Business Press marks 30 years of evolution, growth

Business Press Founder Alisa Cromer will always remember the first issue she published 30 years ago.

“It had a typo on the cover; I’ll never forget it,” she said. “We printed 10,000 copies so that was a little painful.”

In 1983, Cromer, a Washington, D.C., native, accepted a position as a night cops reporter for the Las Vegas Review-Journal. The following year, she felt that the business community needed more of a voice.

“As I saw the business community growing, there was an appetite for a business journal,” she said. “I started a phone survey where I looked up categories of businesses in the Yellow Pages and called each business to ask if they would advertise in our business journal and a majority said they would as long it was around for at least a year.”

The Business Press immediately began selling whatever advertising it could to keep the magazine afloat.

“We had some advertising, but it was very lean,” she said. “There were two of us to start; I hired an editor right away and then a salesperson and fairly quickly

our staff grew. For the most part we were all young and starting out, but I also brought in people who were older and wiser with more experience. It was a big adventure and a lot of fun.”

Cromer said the Business Press covered stories about small businesses, real estate, gaming and those who provided services to the business community.

“Everyone was starting something and all you needed was a business plan, you didn’t need an MBA. You could start a real estate company because the population was growing so rapidly that almost anything worked,” she said. “When you move to Las Vegas if you were going to fail, you’d fail rapidly and if you were going to succeed, you’d succeed rapidly. It was one of the few places in the country that had this dynamic because you were surrounded by temptations and no one would be there to stop you.”


According to Tom Skancke, CEO and president of the Las Vegas Global Economic Alliance, America was beginning to see the power of a new tech economy 30 years ago.

“Fax machines and cellphones were just being talked about and the thought of being able to send a correspondence via a cable was unheard of,” he said. “In Las Vegas, casinos had not yet proliferated in other states as they do today, and other global political, economic and technological innovations had yet to transform the economy to what it looks like today, so you’re just talking about a Las Vegas Valley that looks very foreign to the 21st century Southern Nevada economic landscape we see today.”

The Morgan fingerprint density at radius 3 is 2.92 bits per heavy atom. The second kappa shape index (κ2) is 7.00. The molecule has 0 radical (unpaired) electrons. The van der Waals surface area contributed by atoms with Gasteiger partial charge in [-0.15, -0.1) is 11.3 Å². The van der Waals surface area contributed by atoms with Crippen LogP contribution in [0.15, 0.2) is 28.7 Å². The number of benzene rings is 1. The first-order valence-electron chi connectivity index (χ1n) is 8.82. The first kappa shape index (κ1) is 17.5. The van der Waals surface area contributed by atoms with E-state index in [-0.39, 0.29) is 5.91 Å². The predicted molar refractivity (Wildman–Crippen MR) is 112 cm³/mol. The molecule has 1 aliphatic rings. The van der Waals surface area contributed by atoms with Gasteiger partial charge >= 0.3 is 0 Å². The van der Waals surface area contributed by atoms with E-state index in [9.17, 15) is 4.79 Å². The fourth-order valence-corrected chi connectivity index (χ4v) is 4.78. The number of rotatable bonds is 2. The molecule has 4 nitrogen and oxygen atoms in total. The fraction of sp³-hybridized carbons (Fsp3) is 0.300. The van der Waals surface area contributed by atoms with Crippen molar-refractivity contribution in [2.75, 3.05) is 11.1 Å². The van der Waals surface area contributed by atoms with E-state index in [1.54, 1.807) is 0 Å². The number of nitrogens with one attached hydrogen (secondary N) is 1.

During the past 30 years, Las Vegas has seen gaming and tourism economies grow, as well as breaking records for visitor volume and revenue from gaming, Skancke said.

“Throughout that time, as we’ve reached new milestones and celebrated new business openings, we’ve maintained our perch atop the world’s busiest convention destinations and Las Vegas became of the most recognizable brands in the world,” he said.

“At the same time, we’ve watched the Las Vegas Valley suffer through the worst recession it’s ever endured. That crisis left us shaken, but it also served as a call to action to diversify our economy and grow industries new to Southern Nevada that will help this community better compete in a 21st century knowledge economy that truly operates 24/7 around the globe.”

Advances in automation, online retailing, the proliferation of outsourcing, and globalization are four of the most important evolutions of business over the past 30 years, according to Terry Shirey, executive vice president and chief financial officer of Nevada State Bank.

“Businesses today feel more pressure to operate as efficiently as possible as technology has pushed down the cost of production throughout the world,” he said. “Today changes happen much more quickly, and businesses need to be ever vigilant to changes in technology and consumer demand. Many businesses are also still trying to find their footing in a regulatory and political environment that can sometimes be unpredictable.”


The future of the business environment in the Las Vegas Valley is extremely bright, Skancke said.

“The work we are doing today as a region is more about collective thinking than the ‘silo’ approach that was so much a part of our past,” he said. “The new direction we’re taking in economic development is really pretty simple: It’s about fostering a more prosperous, diverse, and connected regional economy that will help our Southern Nevada residents thrive in a global economy.”

In 2010, Cromer founded Local Media Insider, an online trade journal that provides the best practices for emerging business models, where she provides research tactics and strategies to guide executives to success in today’s business world.

“There are a host of new challenges today and what’s good for businesses used to be to cut taxes and it’s no longer that simple,” she said.

“There are new marketing tools so now you’re required to be confident with so many tools and platforms and so many businesses have consolidated so the players are much larger and more competitive. It’s a new world.”

Contact reporter Ann Friedman at or 702-380-4588. Follow @AnnFriedmanRJ on Twitter.

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